Heads starting to roll as Canadian Grain Commission cuts costs

Around 300 staff are ‘affected’ but officials can’t say how many positions will be declared ‘surplus’

The Canadian Grain Commission is cutting jobs — although the exact number has yet to be determined.

About 300 of the agency’s 700 workers are in “impacted positions” and some have already received letters declaring their positions “surplus,” said spokesman Remi Gosselin.

“Of the 300 impacted positions, I would say about 230 perform inspection and weighing functions, which you find (mainly) in port locations,” he said. “The remainder of the positions that are impacted are in Winnipeg — around 70 positions — but it doesn’t necessarily mean those 70 positions will (all) be eliminated. We’re not really sure how many positions will be eliminated outright and how many employees will be declared surplus.”

Retirements are expected to lower the layoff numbers. Those who lose their jobs have three options — remain employed with the federal government for one year and then be placed on a priority list to fill vacant government jobs, take a severance package, or a combination of severance and funds for up to two years of education.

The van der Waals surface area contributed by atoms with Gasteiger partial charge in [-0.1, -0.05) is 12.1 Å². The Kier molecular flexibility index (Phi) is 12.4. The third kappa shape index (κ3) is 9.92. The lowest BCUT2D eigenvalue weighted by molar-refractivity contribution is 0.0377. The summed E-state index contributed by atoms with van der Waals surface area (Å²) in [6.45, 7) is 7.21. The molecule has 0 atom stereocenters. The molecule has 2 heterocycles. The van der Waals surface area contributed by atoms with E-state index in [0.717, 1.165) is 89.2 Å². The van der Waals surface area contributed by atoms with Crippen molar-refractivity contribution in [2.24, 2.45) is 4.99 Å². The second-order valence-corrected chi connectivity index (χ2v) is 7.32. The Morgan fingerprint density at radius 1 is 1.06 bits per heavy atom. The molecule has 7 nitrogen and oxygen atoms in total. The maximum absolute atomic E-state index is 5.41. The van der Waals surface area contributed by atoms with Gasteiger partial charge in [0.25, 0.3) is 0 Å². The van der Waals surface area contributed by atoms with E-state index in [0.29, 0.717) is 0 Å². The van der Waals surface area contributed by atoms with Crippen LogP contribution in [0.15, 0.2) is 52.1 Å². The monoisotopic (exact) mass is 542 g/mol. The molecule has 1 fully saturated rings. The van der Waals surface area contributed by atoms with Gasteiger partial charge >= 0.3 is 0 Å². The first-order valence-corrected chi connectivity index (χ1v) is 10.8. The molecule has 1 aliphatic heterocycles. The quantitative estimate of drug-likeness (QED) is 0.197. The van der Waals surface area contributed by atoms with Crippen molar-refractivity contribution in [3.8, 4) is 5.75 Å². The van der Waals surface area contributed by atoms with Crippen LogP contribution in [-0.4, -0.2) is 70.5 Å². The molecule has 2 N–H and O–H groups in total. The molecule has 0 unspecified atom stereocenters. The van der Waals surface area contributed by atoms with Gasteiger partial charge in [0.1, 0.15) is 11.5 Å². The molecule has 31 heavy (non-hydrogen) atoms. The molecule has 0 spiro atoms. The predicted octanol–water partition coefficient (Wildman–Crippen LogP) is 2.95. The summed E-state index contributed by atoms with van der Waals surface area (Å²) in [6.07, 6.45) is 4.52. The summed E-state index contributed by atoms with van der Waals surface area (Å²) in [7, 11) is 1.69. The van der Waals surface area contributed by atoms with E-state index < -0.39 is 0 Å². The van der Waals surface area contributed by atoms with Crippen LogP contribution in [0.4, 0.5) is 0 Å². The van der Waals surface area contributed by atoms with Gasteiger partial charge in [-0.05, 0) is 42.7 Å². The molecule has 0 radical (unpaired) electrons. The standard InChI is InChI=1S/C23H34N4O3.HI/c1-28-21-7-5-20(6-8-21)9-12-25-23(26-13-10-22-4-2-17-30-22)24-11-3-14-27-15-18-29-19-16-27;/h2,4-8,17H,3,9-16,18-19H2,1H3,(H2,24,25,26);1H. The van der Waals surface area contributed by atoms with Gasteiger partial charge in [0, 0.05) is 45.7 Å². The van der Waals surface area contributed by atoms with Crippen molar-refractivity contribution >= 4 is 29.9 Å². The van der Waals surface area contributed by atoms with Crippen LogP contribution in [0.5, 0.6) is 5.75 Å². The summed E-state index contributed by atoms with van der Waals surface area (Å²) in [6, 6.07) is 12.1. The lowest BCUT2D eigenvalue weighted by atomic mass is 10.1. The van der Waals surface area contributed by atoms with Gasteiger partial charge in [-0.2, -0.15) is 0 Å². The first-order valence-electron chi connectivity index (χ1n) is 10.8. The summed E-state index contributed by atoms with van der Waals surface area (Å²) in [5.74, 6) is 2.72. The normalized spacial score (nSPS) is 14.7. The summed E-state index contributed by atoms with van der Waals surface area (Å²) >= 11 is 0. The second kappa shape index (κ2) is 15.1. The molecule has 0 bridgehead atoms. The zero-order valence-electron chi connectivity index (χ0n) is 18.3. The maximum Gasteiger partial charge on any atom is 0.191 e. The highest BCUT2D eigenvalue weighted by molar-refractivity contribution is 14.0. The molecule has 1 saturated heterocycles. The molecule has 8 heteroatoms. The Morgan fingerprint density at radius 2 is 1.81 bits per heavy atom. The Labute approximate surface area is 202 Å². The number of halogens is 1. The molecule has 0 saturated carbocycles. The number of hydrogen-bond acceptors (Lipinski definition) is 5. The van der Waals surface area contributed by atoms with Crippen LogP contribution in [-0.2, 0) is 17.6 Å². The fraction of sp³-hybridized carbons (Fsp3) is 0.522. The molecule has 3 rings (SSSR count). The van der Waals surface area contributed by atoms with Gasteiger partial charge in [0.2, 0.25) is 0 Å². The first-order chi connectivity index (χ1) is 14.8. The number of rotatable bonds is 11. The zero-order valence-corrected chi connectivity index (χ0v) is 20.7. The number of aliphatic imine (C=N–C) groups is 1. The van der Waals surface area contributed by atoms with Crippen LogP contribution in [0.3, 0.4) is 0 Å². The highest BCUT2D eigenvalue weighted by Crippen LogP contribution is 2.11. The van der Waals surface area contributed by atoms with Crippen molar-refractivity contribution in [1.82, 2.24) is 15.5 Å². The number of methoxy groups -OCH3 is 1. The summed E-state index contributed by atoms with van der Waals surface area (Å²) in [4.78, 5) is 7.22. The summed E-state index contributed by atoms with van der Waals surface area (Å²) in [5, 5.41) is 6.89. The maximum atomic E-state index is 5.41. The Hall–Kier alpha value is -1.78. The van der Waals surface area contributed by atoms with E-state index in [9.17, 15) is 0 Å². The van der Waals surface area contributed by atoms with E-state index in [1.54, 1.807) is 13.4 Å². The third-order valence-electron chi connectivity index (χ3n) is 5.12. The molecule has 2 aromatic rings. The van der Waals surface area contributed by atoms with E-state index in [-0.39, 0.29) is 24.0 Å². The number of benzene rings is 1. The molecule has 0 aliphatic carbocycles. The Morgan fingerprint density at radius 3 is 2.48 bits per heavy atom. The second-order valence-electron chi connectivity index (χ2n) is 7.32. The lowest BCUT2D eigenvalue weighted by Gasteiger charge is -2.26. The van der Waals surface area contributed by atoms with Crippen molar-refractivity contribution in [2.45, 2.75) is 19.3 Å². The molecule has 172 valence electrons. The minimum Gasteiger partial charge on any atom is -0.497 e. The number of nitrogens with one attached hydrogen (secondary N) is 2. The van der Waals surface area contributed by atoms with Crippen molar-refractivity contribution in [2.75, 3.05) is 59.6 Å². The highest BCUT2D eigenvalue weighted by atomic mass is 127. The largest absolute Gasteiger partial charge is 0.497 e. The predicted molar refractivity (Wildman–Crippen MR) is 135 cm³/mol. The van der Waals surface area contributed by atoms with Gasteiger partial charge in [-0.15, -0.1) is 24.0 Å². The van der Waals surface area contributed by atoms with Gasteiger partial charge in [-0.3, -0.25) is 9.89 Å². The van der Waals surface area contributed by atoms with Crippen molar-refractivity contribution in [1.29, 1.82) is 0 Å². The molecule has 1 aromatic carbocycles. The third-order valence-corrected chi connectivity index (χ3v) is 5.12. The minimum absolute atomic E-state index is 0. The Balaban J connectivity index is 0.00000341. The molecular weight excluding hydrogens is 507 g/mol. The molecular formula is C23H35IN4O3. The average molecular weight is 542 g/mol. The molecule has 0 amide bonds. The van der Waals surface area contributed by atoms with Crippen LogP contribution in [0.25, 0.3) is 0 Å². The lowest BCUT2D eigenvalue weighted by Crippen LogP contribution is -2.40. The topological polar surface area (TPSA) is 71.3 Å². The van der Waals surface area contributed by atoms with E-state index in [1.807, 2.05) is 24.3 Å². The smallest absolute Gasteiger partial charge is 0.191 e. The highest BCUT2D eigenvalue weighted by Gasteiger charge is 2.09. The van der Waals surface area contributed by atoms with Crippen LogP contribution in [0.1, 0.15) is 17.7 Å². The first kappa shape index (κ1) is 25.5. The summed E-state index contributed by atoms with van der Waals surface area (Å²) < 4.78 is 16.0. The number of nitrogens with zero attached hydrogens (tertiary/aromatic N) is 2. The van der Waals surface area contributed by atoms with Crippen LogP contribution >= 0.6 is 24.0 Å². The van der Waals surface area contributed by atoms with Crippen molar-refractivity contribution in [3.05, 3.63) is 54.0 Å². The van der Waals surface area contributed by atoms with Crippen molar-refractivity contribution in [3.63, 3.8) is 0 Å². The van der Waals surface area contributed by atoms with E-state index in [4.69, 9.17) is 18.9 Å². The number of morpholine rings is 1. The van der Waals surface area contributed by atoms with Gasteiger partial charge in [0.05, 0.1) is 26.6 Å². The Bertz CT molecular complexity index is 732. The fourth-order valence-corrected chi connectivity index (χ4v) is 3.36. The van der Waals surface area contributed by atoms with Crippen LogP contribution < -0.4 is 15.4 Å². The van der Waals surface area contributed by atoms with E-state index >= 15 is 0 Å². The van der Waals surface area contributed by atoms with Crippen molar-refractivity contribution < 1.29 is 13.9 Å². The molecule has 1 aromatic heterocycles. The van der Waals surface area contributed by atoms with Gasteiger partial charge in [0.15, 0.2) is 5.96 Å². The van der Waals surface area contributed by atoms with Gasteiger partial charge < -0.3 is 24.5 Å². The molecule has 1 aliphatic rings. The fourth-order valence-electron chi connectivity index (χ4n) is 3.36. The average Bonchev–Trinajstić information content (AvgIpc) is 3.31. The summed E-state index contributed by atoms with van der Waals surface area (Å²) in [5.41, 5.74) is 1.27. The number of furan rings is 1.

Ottawa, which currently covers half of the grain commission’s costs, will no longer subsidize the agency. That sparked fears its fees would triple, but commissioner Murdoch MacKay says the average fee to farmers will be $1.82 per tonne — a 47 per cent increase.

Eliminating mandatory inward weighing and inspection of grain at port elevators will save the commission $20 million, with other changes bringing in $10 million in savings.

What the grain industry gets for its $1.82 a tonne are grain quality experts who work with customers around the world promoting and standing behind Canadian grain, MacKay said.

The commission also arbitrates grade disputes between farmers and grain buyers, administers producer cars, establishes grades, and conducts research on milling and baking quality.

The federal government wants to make more changes, including establishing a voluntary, non-binding dispute settlement process. Now if a grain company disagrees with a grain commission ruling its only option is to fight it in court, which MacKay said is expensive for both sides.

The agency also wants to clarify the role of its grain research laboratory regarding monitoring grain safety, extend “subject to inspectors’ grade and dockage” provisions to process elevators, license companies that load containers with grain for export, and bring in penalties for those who misrepresent the class of grain they are delivering.

About the author

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Allan Dawson

Allan Dawson is a reporter with the Manitoba Co-operator based near Miami, Man. Covering agriculture since 1980, Dawson has spent most of his career with the Co-operator except for several years with Farmers’ Independent Weekly and before that a Morden-Winkler area radio station.

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